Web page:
Yes. But I am Chinese, so I write from that Asian perspective.

    • Owh, okay 😊

    • Typically in the west, when people use the term 'Asian', it constitutes "East Asians" as opposed to the rest of entirety of Asia. It isn't entirely accurate, but it has stuck in our vocabulary.

      Although I would contend that not all Arabs are Asians (Moroccans, Egyptians, Tunisians, etc), so it isn't entirely useful to lump Arabs in the category of 'Asians'.

    • Show All
  • vintagegirl90
    Um that we're these innocent girls, it's an annoying little stereotype and that we love Math, I can't say I do.. and we're all foreigners, it's half true, my parents migrated from Asia, but I was born in Australia, therefore not a foreigner and don't have an Asian accent, just a mild Australian accent. They also think that all Asians look the same, rather than guess my background just ask me, it's less offensive to be honest!
  • Tarvold
    You forgot the *ahem* smallest *ahem* stereotype of all.
  • Moonstar2024
    My dad has a chinese fiance and he likes Asian girls because most American women are are radical feminists nowadays and cry sexism at everything. His fiance is very nice and he treats her right so it's all cool. I have to agree with him about how American women are. We are both white and American but my mom was a total abusive drug addict so I understand why he thinks like that.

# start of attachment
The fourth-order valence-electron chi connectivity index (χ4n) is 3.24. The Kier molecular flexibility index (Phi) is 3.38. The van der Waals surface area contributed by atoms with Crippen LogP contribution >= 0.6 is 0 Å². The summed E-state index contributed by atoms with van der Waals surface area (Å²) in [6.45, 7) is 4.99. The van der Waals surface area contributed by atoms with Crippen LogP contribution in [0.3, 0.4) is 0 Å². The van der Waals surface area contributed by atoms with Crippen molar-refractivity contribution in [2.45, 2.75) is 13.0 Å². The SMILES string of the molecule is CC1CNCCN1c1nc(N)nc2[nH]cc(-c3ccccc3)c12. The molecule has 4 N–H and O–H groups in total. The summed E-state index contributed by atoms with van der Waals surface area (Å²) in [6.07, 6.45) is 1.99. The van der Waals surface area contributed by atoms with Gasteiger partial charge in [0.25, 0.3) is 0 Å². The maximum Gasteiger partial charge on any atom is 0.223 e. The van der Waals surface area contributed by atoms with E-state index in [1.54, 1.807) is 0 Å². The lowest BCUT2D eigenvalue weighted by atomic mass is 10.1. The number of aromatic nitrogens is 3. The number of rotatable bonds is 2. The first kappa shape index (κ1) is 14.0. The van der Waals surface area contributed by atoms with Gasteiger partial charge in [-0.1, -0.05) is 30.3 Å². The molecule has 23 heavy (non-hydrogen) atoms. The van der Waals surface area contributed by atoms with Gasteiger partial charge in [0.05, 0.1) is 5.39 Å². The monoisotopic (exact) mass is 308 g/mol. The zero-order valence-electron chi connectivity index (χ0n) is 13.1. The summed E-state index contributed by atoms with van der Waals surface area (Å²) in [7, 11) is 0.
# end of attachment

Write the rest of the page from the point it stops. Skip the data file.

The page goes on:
• YourFutureEx
    • I can believe it. My greatest talent appears to be with operating wikis. And I'm pretty sure some Asian out there is looking at my work right now, and thinking: "amateur!"

    • @ObscuredBeyond LMAO 😂 can't deny that :D

  • FatherJack
    The term " Asian " is confusing & misleading , simply because you'll be referring to someone from Turkey all the way to the Bering Straits. Here in the UK , " Asian " always refers to someone from /originating from the Indian Subcontinent , due to the Empire days & large populations of Indians , Pakistanis & Bangladeshis living in the UK. Most far east Asian populations here are Hong Kong Chinese , again due to colonial influence.
  • John_Doesnt
    Oh no, such "terrible" stereotypes. I am of course being sarcastic, because none of those are the least bit terrible compared to what every other minority has to face in the US.
  • helloitsmethere